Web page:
The year is 1985. I have hair like an electrocuted poodle, shoulder pads so sharp they could take an eye out, and the belief that women can do ANYTHING.
Our communications class at university is 95% female. Thirty years later, our executive class is 95% male.
Like a scene from Back to the Future, women in the workforce are worse off than they were in 1985.
According to figures released by Diversity Council Australia, comparing the 1980s to now:
- The underemployment rate* for women has more than doubled, from 5.3% to 11.2%.
- Part-time work, often “low paid and low status” in the words of DCA’s CEO Lisa Annese, is up 10 points to 46.6%.
- The graduate salary gap is up from 4.3% to 6.2%.
This follows the release of Australian Bureau of Statistics figures, revealing the gender pay gap is up to 18.8%: the worst since records began.
“It is clear that women aren’t getting the same earning opportunities as men, and this has implications for women’s financial security, particularly in old age,” says Dr Carla Harris, research executive manager at the Workplace Gender Equality Agency.
Instead, I dig deeper to discover more disturbing data.
Research by Westpac, in the lead-up to International Women’s Day on Sunday, reveals teenagers already assign gender to particular roles: Homemaker and Admin Support are associated with women; Mining and Engineering with men.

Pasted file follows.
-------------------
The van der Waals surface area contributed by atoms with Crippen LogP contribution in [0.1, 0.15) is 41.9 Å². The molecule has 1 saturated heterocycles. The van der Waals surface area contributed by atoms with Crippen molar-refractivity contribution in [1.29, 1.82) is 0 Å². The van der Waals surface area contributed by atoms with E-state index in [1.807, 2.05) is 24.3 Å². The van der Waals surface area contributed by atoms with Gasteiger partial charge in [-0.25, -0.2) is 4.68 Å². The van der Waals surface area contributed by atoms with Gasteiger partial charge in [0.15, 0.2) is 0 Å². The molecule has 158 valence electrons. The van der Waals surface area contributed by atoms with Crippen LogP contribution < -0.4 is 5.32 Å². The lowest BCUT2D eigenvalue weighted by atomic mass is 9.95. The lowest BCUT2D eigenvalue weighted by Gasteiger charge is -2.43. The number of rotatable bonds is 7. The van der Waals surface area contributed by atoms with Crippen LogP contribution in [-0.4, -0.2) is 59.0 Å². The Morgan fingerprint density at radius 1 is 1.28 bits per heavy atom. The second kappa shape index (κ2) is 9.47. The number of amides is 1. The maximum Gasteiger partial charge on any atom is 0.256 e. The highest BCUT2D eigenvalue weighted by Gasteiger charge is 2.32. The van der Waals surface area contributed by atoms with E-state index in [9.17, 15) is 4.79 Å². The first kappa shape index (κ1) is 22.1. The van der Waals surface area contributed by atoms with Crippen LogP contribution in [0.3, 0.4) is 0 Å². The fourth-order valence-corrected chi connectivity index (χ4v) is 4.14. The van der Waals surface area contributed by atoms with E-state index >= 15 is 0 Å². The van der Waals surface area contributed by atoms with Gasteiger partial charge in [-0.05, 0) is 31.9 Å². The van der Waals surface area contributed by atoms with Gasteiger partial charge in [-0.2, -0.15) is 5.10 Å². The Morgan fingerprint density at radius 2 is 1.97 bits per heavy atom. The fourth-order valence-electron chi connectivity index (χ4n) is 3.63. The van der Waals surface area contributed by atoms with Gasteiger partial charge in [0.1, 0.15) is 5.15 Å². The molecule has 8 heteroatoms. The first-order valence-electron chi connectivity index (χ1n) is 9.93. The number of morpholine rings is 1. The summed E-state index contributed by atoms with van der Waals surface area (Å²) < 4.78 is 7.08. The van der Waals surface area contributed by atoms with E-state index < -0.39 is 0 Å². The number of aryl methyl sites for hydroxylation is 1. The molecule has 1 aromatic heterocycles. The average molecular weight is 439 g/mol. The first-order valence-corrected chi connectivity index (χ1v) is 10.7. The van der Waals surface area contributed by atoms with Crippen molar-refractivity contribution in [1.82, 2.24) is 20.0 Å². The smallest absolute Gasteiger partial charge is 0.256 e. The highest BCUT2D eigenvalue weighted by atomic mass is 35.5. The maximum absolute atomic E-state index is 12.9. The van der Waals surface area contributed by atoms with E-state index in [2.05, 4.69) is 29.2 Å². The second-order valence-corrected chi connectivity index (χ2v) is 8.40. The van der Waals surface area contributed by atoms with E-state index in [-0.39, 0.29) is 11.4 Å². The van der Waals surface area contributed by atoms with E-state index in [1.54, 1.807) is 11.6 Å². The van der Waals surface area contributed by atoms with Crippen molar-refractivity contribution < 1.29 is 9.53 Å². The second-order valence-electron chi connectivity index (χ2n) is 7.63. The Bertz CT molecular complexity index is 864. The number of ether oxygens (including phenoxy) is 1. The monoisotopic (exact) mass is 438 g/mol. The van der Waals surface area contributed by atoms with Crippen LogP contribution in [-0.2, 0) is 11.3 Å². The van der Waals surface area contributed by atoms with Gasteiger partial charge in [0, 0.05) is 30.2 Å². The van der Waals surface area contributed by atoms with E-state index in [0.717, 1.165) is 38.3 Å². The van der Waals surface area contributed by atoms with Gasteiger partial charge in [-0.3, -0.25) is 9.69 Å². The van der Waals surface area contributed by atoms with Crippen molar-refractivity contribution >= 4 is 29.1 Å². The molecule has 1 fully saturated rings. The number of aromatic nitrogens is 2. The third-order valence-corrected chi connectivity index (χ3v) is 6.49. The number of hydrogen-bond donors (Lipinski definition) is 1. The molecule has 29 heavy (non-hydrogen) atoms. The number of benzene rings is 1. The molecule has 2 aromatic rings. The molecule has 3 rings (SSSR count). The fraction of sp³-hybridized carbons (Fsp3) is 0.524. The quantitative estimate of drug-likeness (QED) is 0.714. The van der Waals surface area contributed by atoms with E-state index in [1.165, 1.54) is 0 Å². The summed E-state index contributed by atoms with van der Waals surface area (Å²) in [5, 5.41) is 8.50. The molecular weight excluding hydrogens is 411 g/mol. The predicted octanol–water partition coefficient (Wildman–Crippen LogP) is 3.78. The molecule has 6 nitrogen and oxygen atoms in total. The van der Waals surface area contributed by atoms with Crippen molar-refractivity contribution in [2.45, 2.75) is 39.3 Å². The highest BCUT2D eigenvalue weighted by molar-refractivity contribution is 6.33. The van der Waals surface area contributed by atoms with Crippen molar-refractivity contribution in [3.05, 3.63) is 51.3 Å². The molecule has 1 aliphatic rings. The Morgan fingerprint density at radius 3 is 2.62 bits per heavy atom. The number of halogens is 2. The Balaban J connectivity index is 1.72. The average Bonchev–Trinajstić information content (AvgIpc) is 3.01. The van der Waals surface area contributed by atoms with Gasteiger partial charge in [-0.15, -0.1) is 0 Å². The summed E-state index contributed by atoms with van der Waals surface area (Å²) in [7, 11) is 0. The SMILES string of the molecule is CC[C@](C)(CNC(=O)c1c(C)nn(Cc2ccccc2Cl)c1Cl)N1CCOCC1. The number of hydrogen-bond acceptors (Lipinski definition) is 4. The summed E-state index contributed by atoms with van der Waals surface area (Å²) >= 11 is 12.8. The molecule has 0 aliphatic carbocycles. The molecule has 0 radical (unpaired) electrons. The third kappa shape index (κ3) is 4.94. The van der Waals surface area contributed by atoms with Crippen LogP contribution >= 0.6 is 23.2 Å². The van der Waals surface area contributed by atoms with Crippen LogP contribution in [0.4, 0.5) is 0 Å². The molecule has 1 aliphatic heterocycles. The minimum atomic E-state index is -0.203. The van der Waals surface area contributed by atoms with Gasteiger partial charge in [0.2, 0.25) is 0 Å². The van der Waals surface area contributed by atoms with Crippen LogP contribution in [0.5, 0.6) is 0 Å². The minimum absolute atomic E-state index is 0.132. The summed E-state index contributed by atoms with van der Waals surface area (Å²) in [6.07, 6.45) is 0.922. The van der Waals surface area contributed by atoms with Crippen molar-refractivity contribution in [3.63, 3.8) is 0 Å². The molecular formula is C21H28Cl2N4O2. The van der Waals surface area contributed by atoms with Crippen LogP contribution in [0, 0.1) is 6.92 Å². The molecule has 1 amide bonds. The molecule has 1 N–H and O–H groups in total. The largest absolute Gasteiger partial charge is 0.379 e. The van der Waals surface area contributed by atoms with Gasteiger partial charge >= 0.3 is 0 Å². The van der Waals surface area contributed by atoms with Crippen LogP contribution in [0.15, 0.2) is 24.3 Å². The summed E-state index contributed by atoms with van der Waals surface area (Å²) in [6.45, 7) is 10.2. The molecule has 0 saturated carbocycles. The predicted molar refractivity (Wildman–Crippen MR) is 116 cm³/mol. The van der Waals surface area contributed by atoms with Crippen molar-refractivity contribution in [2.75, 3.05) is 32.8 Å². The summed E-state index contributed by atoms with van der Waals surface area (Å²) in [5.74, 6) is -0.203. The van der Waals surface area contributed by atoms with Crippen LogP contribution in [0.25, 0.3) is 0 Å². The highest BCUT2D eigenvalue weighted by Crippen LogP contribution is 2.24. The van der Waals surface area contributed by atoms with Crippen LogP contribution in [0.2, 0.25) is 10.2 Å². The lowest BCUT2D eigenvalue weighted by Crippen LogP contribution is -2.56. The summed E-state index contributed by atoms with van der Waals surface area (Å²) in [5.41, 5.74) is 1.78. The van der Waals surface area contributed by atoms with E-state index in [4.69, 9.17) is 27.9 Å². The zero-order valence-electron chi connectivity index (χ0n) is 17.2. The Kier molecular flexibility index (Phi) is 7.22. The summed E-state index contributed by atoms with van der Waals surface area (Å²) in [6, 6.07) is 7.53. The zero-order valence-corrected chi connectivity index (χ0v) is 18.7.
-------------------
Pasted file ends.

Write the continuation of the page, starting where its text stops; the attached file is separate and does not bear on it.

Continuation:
A whopping 35% of girls, aged between 14 and 18, say they’ve “personally experienced gender inequality”.
“For young women, we need to reaffirm that they can do or be anything,” says Larke Riemer, Director of Women’s Markets at Westpac. “Similarly, society needs to embrace the prospect of men being homemakers to allow their partners’ careers to flourish, if that is the best decision for their families.”
But is this possible in a country that venerates masculinity, with a Prime Minister who’s a pugilist?
With comments about women doing the ironing, focusing on the household budget, and knocking on the cabinet door, Mr Abbott is firing up the DeLorean for a trip back to 1955.
Instead of recognising the economic benefits of increasing the participation rate, narrowing the pay gap, and improving diversity in the workforce, the federal government is watering down gender reporting requirements.
“We’ll lose a good opportunity to change the culture in corporations around this issue,” according to ACTU President Ged Kearney. (Or ‘Mother-of-four’, as Channel 7 captioned her during last year’s G20.)
An interesting piece of research by the University of Melbourne backs up the contention that culture is at the heart of workplace discrimination.
It reveals gay men are paid 18% less than their straight counterparts.
The reason? Prejudice.
This is also why traditional women’s jobs are valued less than men’s; those who return from maternity leave are perceived to have ‘baby brain’; and boys are seen to be superior at STEM subjects.
It’s neurosexism at its worst. But, like a 1970s T-shirt, scratch the surface to smell the real reason: fear of losing power.
“This is the final threshold they’re trying to cross to infringe men’s rights,” says a bloke at a bar, in 1965, when asked about a protest against a ban on women drinking in public.
This months marks the 50th anniversary of a protest regarded as the most radical, and celebrated, in Brisbane’s history.
Perhaps it’s time to chain ourselves to the barricades, once more?
After all, what have the pink empowerment slogans achieved? Feel-good feminism is leaving a bitter aftertaste.
What we need are quotas, targets and legislation. Achieving this requires activism.
Otherwise, we’ll be stuck with a malfunctioning flux capacitor: our hair-high hopes destined to be dashed.